Under Blatherwick's guidance, the students are creating the arboretum on a half-acre swatch of land between Edgewood Junior and Senior. The project began to take root last year when Edgewood won a $3,000 grant from the Pinelands Commission.
When finished this spring, the arboretum - which Blatherwick called, ``basically, a tree zoo'' - will include: a pond with native fish, an adjoining marsh with insect-eating plants, and a footbridge between the two; sugar sand swills; wooded areas with nature trails; flower gardens designed to attract butterflies; and benches and tables where, eventually, Blatherwick hopes, teachers will hold class in good weather.
Norm Blair, an Edgewood Junior science teacher who has been helping out with the project, said the arboretum will be so varied and complete that it will be ``a little too contrived.'' You would never find every Pineland plant variety in a half-acre section of the actual Pinelands, he explained.
``But that's what we're going for,'' Blair said, ``so the kids can see all the diversity.''
The Pinelands grant covers the purchase of plants but not other supplies. The Sierra Club contributed a $100 grant. To cover the rest, students in the environmental club raised more than $1,200 through a raffle and T-shirt sales.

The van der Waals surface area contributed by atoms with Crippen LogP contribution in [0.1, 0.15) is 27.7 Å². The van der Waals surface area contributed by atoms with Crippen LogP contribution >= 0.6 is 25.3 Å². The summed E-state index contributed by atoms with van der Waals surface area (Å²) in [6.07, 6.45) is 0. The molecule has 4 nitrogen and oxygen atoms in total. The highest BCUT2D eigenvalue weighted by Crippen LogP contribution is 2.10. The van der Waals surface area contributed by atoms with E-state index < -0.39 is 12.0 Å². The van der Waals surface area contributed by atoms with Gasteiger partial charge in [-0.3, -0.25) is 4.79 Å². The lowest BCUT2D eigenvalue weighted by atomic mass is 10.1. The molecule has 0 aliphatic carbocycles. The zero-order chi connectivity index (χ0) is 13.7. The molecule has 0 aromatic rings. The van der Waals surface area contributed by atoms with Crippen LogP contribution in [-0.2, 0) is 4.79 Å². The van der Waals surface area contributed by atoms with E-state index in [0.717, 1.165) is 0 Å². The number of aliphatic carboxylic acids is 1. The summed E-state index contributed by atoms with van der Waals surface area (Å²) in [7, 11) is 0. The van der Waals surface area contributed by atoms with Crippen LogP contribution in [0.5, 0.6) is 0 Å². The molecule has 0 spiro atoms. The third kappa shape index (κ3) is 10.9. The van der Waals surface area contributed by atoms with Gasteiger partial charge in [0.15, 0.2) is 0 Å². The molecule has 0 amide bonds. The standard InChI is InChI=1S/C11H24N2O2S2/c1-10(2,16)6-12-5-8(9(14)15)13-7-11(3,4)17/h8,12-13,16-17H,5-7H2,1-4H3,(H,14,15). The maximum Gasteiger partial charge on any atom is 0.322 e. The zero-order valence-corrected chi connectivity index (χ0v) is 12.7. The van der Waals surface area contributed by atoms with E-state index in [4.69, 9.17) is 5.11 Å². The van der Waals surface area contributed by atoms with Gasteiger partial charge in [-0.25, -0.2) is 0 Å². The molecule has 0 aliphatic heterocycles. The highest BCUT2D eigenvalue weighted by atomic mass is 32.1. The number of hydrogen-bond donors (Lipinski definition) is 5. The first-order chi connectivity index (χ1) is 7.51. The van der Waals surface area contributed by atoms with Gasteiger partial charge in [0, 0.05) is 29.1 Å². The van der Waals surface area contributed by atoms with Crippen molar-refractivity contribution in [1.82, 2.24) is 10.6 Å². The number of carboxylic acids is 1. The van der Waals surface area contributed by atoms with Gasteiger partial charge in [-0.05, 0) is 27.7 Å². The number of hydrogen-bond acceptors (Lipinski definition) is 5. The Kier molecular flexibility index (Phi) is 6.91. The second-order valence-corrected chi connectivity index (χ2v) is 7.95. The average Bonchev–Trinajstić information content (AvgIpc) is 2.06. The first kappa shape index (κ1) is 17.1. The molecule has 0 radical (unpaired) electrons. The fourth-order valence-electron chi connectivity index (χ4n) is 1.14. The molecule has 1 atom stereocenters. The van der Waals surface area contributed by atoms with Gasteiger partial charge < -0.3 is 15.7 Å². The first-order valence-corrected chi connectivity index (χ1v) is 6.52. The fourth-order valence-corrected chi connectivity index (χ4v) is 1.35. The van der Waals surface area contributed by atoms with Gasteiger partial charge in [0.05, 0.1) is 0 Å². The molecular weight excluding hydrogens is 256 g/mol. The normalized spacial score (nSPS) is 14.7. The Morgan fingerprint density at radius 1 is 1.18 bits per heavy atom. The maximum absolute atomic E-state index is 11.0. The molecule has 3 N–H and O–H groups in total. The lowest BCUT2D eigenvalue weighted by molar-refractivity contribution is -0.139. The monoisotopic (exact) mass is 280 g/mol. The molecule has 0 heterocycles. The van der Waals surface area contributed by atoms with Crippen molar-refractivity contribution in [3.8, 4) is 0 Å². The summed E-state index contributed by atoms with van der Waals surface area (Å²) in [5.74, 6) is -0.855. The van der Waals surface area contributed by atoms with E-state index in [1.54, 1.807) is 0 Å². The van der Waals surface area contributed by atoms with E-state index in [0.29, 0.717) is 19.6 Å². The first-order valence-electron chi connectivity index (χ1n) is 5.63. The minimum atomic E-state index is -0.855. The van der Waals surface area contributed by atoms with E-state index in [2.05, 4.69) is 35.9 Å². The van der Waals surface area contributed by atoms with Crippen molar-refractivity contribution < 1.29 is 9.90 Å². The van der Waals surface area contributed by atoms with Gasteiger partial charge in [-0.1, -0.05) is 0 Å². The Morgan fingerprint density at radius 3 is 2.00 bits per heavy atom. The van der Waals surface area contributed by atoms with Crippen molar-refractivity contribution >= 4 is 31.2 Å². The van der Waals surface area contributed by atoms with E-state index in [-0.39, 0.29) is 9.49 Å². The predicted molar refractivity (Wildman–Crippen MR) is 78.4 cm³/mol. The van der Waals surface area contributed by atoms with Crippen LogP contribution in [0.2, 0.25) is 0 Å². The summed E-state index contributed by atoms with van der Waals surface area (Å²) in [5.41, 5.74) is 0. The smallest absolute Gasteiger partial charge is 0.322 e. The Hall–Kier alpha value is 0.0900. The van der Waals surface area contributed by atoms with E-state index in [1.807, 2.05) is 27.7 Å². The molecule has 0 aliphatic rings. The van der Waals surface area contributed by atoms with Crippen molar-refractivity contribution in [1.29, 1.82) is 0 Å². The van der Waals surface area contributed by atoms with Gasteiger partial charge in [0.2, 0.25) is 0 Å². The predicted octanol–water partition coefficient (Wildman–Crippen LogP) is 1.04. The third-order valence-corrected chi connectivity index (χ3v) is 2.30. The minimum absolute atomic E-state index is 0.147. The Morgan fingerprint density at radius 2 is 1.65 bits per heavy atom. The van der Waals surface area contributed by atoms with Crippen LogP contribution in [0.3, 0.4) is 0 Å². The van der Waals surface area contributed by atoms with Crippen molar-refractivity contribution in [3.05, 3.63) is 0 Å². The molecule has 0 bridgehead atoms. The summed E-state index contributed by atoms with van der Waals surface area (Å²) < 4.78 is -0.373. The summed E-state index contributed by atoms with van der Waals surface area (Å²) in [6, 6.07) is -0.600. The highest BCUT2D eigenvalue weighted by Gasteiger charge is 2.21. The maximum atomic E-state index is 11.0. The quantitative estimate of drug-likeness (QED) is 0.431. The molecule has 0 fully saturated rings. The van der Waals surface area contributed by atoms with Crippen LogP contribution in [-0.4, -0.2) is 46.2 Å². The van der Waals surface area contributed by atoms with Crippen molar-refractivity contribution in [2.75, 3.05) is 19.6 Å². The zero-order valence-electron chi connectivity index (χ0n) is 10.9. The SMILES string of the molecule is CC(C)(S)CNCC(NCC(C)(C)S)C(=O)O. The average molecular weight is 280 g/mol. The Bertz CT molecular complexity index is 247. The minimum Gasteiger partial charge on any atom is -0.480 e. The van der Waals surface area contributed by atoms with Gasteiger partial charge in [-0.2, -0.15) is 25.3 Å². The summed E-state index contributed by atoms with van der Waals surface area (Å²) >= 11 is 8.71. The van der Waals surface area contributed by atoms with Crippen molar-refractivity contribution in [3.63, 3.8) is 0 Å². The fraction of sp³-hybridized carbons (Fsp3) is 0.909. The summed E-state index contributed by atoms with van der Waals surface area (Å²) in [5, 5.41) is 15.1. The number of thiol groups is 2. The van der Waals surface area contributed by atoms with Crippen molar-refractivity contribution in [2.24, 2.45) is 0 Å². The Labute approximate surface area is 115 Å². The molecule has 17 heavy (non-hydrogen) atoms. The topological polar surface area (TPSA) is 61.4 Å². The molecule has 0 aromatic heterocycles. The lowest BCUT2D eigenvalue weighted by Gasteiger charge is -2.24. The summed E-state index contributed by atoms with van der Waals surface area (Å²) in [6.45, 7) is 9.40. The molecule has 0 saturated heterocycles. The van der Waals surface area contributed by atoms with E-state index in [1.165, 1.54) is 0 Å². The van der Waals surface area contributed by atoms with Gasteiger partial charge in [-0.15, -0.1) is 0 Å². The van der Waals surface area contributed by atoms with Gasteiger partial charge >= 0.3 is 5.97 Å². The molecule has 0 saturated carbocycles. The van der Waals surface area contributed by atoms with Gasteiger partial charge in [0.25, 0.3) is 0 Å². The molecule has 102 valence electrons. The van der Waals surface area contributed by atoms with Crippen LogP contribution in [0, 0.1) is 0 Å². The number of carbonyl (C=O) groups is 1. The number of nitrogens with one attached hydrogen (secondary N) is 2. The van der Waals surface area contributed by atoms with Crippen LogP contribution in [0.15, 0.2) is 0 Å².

The high school plans to run electrical lines out to the arboretum to run the pond pump.
``The Pinelands are a really unique ecosystem, and too many kids - even though they live in the area - don't know anything about it,'' Blatherwick said. ``So I thought: Why stop with an arboretum? Why not have a whole nature-study center?''
Eventually, he hopes to give educational tours through the arboretum to local elementary school students to teach them about the Pinelands.
Ryan Sullivan, 17, said he often hikes through the Pinelands and likes the idea of having a miniature version in the shadow of his high school.
``It's a great idea,'' he said, ``but you can't really recreate the whole thing.''
Rodio looked at the plants on the edge of the marsh and the sapling pine trees.
``When it's spring and the trees actually have leaves, it'll look a lot better,'' she said. ``Now they're just sticks, but people are going to think it's really cool.''
Leah Kucheruck, 16, agreed.
``Yeah,'' she said, ``they're going to be spellbound.''